And this leads us right into the other part of the answer as to why God included Joshua 2 in his Bible, which is to tell us that while, in some ways, we are like Rahab—desperate for a Saviour, in other ways, we are wholly unlike Rahab. See, in verses 4b-5, Rahab who was characterized as a prostitute by the king’s men, does nothing to convince them that she is anything else. She plays into their expectations. She says they came to me, but I didn’t know where they were from. In other words, she implies that she did the prostituting thing. She didn’t ask questions. She’s the dumb, ignorant woman who they think she is. She even goes so far as to say that when they were done with her, they left without any further regard or responsibility to tell her where they were going. So good is she at playing the whore that these king’s men believe her, and when she tells them to pursue the spies outside of the gate, they make haste to do just that.
In some ways, we might be like Rahab prostituting ourselves to the lusts and deceptions of the world, but the way in which Rahab stands apart from us is that, instead of defending her honour and reclaiming part of her virtue, she chooses to disgrace and endanger herself for the sake of saving others. See, so many people make a big deal about the words of Rahab. They call her a liar, and they try to deal with the sticky ethical issues that her speech seems to create, but when we make this an issue for ourselves—an issue that the author doesn’t seem to struggle with at all, we end up missing the point of the story. The point is that Rahab, makes herself out to be someone who these soldiers can laugh at and take advantage of at the very moment that she has every option and reason not to, and she does all of this with the looming threat that it might cost her her own life. She makes herself out intentionally to be that lowly, unimportant person in order to protect the stupid, foolish actions of the spies, and she does it completely at her own expense.
She could have made demands from both the soldiers and spies. She could have bought herself some notoriety and reestablished her image in her community, but she does none of this. No, this Canaanite. This Gentile. This woman. This good-for-nothing sex worker, in God’s book, she is given a name—an honour that no other person in this story is given except for Joshua himself. And she, as we know in the New Testament, is given such prominence within Israel that it is through her direct descendants that our greater Joshua might come. It is in Rahab that we find the archetypal character of him who shall come millennia after and make himself to be someone for us to laugh at. He will lower himself. He will lay aside his opportunity to act in a way that benefits his own safety and security. He will sacrifice his own well-being in order to protect and save those who have done everything to show their hatred for him.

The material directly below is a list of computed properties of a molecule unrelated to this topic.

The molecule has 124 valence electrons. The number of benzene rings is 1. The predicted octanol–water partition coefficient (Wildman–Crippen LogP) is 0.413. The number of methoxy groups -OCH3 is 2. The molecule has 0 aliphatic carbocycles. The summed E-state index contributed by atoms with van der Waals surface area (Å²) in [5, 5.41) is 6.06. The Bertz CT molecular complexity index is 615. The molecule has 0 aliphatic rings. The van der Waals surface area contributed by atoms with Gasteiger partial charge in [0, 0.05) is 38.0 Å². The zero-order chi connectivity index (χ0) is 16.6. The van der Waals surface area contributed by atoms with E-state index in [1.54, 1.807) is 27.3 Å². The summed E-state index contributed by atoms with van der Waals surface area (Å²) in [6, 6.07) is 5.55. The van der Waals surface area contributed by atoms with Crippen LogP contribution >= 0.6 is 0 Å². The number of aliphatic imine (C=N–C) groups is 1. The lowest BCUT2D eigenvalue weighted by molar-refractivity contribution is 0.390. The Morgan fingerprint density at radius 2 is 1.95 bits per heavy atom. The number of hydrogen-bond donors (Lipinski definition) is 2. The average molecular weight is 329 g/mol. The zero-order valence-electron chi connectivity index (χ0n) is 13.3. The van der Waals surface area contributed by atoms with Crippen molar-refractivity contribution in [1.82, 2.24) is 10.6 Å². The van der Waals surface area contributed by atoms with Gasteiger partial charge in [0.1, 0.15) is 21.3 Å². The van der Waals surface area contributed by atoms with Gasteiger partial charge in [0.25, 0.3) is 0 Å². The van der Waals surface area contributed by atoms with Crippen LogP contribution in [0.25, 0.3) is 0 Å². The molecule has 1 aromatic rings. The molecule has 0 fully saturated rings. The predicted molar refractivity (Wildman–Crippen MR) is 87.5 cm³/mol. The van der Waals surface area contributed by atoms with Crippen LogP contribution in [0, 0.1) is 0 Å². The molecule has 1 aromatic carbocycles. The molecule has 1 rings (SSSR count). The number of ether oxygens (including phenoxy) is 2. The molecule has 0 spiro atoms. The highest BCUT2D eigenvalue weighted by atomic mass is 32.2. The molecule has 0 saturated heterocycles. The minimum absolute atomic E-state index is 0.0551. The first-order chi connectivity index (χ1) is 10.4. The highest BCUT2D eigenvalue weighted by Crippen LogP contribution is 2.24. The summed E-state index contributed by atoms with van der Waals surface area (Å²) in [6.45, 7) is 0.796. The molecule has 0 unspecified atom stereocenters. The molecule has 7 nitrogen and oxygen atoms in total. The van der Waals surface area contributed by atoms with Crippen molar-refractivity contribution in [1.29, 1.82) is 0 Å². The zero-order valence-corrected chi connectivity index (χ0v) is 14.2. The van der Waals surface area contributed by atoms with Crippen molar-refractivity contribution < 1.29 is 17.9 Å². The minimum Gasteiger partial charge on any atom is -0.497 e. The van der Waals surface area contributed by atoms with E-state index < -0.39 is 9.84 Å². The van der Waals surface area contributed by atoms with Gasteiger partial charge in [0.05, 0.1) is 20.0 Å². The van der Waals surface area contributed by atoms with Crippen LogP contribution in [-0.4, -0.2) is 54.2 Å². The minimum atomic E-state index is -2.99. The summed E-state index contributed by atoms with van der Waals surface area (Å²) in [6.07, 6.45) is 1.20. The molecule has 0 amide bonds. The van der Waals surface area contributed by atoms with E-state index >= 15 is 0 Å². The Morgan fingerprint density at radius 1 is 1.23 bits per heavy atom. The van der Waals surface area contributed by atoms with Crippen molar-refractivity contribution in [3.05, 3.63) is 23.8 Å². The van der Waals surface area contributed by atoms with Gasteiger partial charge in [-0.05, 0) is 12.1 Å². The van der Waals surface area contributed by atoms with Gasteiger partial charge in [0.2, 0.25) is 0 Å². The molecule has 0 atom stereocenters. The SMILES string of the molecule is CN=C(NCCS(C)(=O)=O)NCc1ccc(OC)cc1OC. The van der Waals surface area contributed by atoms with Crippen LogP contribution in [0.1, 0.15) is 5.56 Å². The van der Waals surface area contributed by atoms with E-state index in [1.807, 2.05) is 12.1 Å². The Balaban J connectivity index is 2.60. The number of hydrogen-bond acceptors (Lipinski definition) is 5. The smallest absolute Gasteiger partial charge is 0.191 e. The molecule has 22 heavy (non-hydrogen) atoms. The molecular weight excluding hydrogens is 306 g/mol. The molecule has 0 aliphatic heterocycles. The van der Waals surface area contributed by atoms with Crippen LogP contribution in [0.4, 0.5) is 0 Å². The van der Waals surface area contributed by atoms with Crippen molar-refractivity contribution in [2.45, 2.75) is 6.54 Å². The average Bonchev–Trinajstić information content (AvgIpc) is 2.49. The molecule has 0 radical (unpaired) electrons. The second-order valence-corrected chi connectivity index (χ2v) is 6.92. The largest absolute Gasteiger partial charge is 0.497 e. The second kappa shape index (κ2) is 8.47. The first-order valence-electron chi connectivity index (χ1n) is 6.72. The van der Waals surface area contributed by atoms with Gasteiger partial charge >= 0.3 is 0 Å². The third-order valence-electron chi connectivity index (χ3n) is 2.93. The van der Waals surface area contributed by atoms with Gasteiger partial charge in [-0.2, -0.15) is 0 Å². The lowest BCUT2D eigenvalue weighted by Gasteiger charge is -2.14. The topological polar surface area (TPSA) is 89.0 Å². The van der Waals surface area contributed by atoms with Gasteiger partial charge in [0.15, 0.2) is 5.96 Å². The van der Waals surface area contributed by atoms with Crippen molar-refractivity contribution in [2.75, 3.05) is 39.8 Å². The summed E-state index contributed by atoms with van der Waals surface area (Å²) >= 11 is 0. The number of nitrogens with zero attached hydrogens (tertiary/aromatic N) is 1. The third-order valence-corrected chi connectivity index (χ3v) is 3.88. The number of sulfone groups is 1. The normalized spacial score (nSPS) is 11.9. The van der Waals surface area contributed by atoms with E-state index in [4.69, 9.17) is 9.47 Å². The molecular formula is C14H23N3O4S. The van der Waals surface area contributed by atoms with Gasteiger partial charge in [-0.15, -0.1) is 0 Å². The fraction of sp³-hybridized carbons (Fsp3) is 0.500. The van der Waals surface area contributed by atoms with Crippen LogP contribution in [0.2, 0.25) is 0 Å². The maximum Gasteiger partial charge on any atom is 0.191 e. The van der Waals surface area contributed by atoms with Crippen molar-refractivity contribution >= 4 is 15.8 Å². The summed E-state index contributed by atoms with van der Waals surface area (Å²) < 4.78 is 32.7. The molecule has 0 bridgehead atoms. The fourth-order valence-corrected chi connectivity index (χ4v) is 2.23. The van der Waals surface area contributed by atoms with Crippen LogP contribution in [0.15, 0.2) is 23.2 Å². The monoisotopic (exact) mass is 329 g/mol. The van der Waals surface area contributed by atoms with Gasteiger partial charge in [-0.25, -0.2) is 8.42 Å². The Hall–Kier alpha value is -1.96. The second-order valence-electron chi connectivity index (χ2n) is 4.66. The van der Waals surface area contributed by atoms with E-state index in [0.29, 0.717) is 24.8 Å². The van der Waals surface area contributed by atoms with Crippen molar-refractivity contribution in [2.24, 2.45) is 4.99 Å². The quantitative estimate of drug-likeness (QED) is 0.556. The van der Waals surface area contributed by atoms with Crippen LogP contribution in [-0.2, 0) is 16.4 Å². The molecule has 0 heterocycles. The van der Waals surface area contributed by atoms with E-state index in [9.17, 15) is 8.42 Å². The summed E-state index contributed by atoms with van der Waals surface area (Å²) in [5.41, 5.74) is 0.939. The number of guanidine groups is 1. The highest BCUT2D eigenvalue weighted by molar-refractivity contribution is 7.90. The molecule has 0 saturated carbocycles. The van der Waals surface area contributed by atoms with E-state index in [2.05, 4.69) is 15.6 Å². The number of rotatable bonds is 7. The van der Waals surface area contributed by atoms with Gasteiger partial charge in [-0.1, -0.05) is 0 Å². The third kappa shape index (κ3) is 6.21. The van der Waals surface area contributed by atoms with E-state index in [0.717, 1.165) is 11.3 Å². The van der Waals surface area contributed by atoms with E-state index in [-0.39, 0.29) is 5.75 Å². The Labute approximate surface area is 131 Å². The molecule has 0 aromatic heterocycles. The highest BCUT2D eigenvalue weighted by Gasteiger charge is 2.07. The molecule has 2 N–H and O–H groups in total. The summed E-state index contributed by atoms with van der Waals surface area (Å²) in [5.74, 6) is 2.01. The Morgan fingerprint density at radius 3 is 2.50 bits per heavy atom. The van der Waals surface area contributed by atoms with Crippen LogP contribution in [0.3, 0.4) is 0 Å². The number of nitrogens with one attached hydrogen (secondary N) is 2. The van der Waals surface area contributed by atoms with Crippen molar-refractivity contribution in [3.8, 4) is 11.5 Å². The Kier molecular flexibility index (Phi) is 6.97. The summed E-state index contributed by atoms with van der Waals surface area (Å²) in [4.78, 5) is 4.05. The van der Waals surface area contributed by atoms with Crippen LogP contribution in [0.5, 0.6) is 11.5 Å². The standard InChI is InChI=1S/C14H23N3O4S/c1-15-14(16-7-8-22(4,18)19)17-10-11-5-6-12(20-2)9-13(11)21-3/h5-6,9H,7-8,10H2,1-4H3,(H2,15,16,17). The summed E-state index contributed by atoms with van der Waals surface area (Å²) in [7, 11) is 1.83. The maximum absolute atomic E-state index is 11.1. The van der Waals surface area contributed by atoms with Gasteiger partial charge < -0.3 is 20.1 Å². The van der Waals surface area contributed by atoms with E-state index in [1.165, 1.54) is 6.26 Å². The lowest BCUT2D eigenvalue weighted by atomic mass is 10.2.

Rahab owes these spies nothing—in fact, knowing what she knows, she has every right to give them up or kill them herself, and yet, by faith, she offers them life at the risk of her own destruction and demise. In the same way, Christ owed us nothing, and yet became nothing by dying upon a cross, bearing the wrath and consequence of our sin, pouring out his blood as an atonement, drawing us near, and hiding us and our foolishness not just under some flax as Rahab did but in himself.
This is how the climax of our story resolves. This is how our protagonists make it out. They have bungled the scene, and by all accounts, they deserve to be handed over, tortured, and killed. But their failure and their foolishness are still not enough to subvert the plans of God because he gives these spies a deliverer in Rahab. It is through her, Israel’s unlikely hero, that God ensures his recreation, redeems them from their folly and sinful history, and reminds them that he alone is worthy of their trust. How much more then, are we to respond in greater trust and obedience now that we have received the superior Rahab and the better Joshua? No matter what your sin is, no matter how terrible your circumstance, God has not failed you. His plan to rescue is secure, and we know this is true, because he’s secured it in the blood of his own Son, and in him, we have every confidence that he has and shall succeed.
4) An Inescapable Situation
See, here, our last verse—verse 7: “So the men pursued after them on the way to the Jordan as far as the fords. And the gate was shut as soon as the pursuers had gone out.” This verse is our application because just as the spies are now completely at the mercy of Rahab being locked into the city, so too are we completely at the mercy of our Saviour as sojourners and exiles in this dark world.
It is with these spies whom we can identify with, even more so than Rahab, because we are often foolish, helpless, and defenceless. We are unable to clean up our own messes, and if it were up to us, we’d likely give ourselves into the hands of our enemies without even knowing it. So, as God intends, we are left on that roof, with these spies, wondering what the next moments of our life will be, and in that time, we are to ask ourselves as we look up into the heavens, “where does my help come from?” Do we derive our confidence to escape from our sin, the world, and the devil in our own abilities, or do we say with the psalmist, “My help comes from the Lord.” Today, if you hear his voice, do not harden your hearts to him—turn to him, trust his Word, obey his commands, and give him the glory as the God whose plan of salvation for you will undoubtedly succeed.